During the first treatment period, the excess behavior of social media usage declined significantly, and by the end of the period there were no occurrences of the target behavior.During the second period of treatment, the decline of the target behavior happened more quickly than in the first treatment period.
On the first day of the first treatment period, the participant logged into a social media site four times, and performed fifty jumping jacks immediately after logging in each time.On the second day, she opened a social media site three times, and on the third day she only logged into a social media website once.From day four to day seven, the participant did not log onto any social media sites.Compared to the first baseline phase, the participant’s target behavior decreased significantly and eventually had no occurrences (as shown in Figure 1).
When treatment stopped during the second baseline phase, the behavior increased slightly but did not return to the level of frequency shown in the first baseline phase (as shown in Figure 1).During the second treatment phase, the participant had two occurrences of social media use on the first day, but did not have occurrences of the target behavior for the remainder of the treatment phase (shown in Figure 1).Considering that the frequency of social media use declined significantly during both treatment phases, the treatment was successful.
The most profound observation during the treatment phase was that the behavior was a habit.The participant logged on to social media sites without thinking or consciously wanting to.Day one through day three of the first phase of treatment had the most occurrences of the behavior. The majority of those occurrences had been done out of habit, not a conscious desire to engage in social media use.
The other observation was that social media use was more likely to occur if the participant was bored, waiting for someone or something, or stressed.The participant would benefit from keeping a book or a list of things that can be done during these small intervals of time. This would help her overcome boredom, escape stress, and fulfill the same purpose that social media has had in the past. This would help the participant be more productive with her time, which was ultimately the purpose of decreasing social media use in her daily life.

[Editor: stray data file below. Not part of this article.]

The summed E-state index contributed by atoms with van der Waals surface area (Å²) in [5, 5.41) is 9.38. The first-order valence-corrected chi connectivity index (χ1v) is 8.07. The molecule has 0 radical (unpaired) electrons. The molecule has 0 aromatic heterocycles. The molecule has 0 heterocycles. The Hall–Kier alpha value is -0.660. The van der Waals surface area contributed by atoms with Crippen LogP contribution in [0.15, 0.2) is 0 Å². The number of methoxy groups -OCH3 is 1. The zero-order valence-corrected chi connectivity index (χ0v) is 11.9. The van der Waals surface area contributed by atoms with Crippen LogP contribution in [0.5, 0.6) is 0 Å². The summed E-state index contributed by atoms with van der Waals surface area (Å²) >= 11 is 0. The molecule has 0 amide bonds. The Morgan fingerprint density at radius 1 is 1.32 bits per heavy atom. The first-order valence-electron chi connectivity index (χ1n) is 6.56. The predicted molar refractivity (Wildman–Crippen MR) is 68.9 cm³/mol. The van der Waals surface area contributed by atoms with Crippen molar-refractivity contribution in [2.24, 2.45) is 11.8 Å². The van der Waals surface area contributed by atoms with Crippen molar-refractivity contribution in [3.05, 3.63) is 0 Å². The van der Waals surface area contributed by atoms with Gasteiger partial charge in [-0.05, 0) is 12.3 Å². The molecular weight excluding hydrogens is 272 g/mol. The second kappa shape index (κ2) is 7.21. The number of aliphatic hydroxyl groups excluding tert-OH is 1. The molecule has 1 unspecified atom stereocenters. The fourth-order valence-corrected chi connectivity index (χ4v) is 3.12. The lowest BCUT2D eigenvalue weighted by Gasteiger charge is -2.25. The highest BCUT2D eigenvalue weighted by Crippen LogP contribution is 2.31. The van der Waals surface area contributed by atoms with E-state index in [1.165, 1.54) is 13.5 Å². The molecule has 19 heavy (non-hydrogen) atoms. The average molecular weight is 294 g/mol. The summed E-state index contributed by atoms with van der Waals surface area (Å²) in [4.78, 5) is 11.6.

Results supported the treatment being a good fit for this participant because she does not appreciate the attention that resulted in completing the punishment. During the time that she completed fifty jumping jacks, all tasks would stop around her.The participant is a wife and mother who homeschools her children; therefore, all schoolwork and home activities would stop while she completed the punishment, which was not desirable for her.She did not engage in social media usage outside of her home during the treatment phase because she did not want to have to complete the punishment in a public place.Her children and husband were holding her accountable during this treatment, and would have insisted she do the punishment in a public place if she had logged onto a social media website. She does not enjoy being the focal point of attention, which made this treatment plan especially effective.
The treatment of punishment for social media use was successful in this study.Although it may be true that the participant will still engage in social media use during the hours of eight o’clock in the morning and nine o’clock in the evening, the target behavior decreased even without punishment being implemented in the second baseline phase. Since the goal of the study was to decrease the excess behavior of social media use, the goal was met, and treatment was successful. Comment by Conner, Kevin Wayne (Psychology): Include an APA formatted reference page.
Figure 1: A line graph illustrating the frequency of the participant’s social media use during the baseline and treatment phases of this study.
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Behavior Modification of Social Media Use
Baseline of Behavior of Social Media Usage 20 18 11 22 19 21 17 Treatment Phase 1 4 3 1 0 0 0 0 Baseline 2 2 6 3 5 8 Treatment Phase 2 2 0 0 0 0 Days
(February 2, 2021 – February 25, 2021)
Frequency of SocialMedia Use